Julie Pfeiffer

Julie Pfeiffer

My classes focus on the interpretation of literature as a way to learn from the past, to appreciate beautiful sentences, and to engage in the rigorous construction of arguments. At Hollins I am able to incorporate my love of books and writing with my profound respect for women and their power. Hollins is a place where women discover and use their strengths, where the written word is valued, and where relationships are formed through open, thoughtful conversation. I’m grateful to be part of this community of talented students, faculty, and staff.

Areas of Expertise

  • Nineteenth-Century British literature
  • Children's and Young Adult literature
  • Gender Studies
  • Disability Studies

Courses Taught

  • First-Year Seminar on "Middlemarch"
  • Introduction to Children's Literature
  • Seminar in Jane Austen
  • Romantic Poetry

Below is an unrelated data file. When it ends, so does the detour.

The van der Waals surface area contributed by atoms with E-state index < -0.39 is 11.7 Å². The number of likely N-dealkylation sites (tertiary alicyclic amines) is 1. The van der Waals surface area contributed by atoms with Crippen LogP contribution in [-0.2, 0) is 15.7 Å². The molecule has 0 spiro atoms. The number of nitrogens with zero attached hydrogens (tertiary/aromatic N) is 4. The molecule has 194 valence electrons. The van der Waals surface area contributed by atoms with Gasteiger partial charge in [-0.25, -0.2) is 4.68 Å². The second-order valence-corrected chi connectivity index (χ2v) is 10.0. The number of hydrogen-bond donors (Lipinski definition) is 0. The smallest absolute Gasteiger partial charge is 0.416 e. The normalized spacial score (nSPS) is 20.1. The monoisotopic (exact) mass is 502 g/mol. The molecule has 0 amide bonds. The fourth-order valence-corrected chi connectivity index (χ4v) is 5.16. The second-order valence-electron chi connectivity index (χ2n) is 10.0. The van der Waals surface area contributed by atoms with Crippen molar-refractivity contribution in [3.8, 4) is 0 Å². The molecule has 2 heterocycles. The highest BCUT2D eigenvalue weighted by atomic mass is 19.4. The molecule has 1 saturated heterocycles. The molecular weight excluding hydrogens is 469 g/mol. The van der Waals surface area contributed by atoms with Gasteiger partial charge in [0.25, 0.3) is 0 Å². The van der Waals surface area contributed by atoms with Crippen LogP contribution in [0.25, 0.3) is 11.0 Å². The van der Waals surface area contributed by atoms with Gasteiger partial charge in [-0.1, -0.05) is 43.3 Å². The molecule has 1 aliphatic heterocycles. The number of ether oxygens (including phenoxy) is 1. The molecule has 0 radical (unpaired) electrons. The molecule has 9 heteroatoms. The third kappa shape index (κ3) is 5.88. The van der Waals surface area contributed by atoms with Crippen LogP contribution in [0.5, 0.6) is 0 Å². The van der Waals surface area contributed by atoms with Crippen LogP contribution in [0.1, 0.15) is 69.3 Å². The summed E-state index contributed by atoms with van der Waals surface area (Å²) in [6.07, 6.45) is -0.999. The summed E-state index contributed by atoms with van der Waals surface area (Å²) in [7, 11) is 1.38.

• Nineteenth-Century Women Writers
  • American Girls' Fiction
  • Seminar in Milton
  • History and Criticism of Children's Literature (graduate)
  • Gender and Girls' Fiction (graduate)
  • Childbirth in America (Short Term)

Education

  • M.A., Ph.D., University of Connecticut
  • B.A., Carleton College

Publications & Articles

  • “The Backfisch and Stories of Female Adolescence,” article in "Tulsa Studies in Women’s Literature"
  • “Gendering Disability, Disabling Gender: What Katy Did and Nineteenth-Century Female Bodies," co-author with Darla Schumm, Fall 2017
  • In "Embodied Readings: Child Readers and Children in Literature," New York: Routledge, 2017
  • “John Milton’s Influence on the Inspired Poetry of Charlotte Brontë.” Brontë Studies, Vol. 28, March 2003: 37-45.

Accomplishments

  • Editor, Children’s Literature. Volumes 28-39, 45. Baltimore: Johns Hopkins UP, 2000-2011, 2017
  • Chair of the Faculty, Hollins University, 2013-2015
  • Fulbright Senior Scholar to Germany, taught at Johann-Wolfgang University, 2004-2005
  • My current research project focuses on what the Germans call the Backfisch novel – a novel for girls that focuses on the adolescent girl’s transformation from girlhood to womanhood. These nineteenth-century novels were wildly popular and played a key role in the development of the contemporary young adult novel. They help us to see the ways that becoming a woman is hard work rather than a natural process; they call into question many of our assumptions about mothering, gender, and the “normal” female body.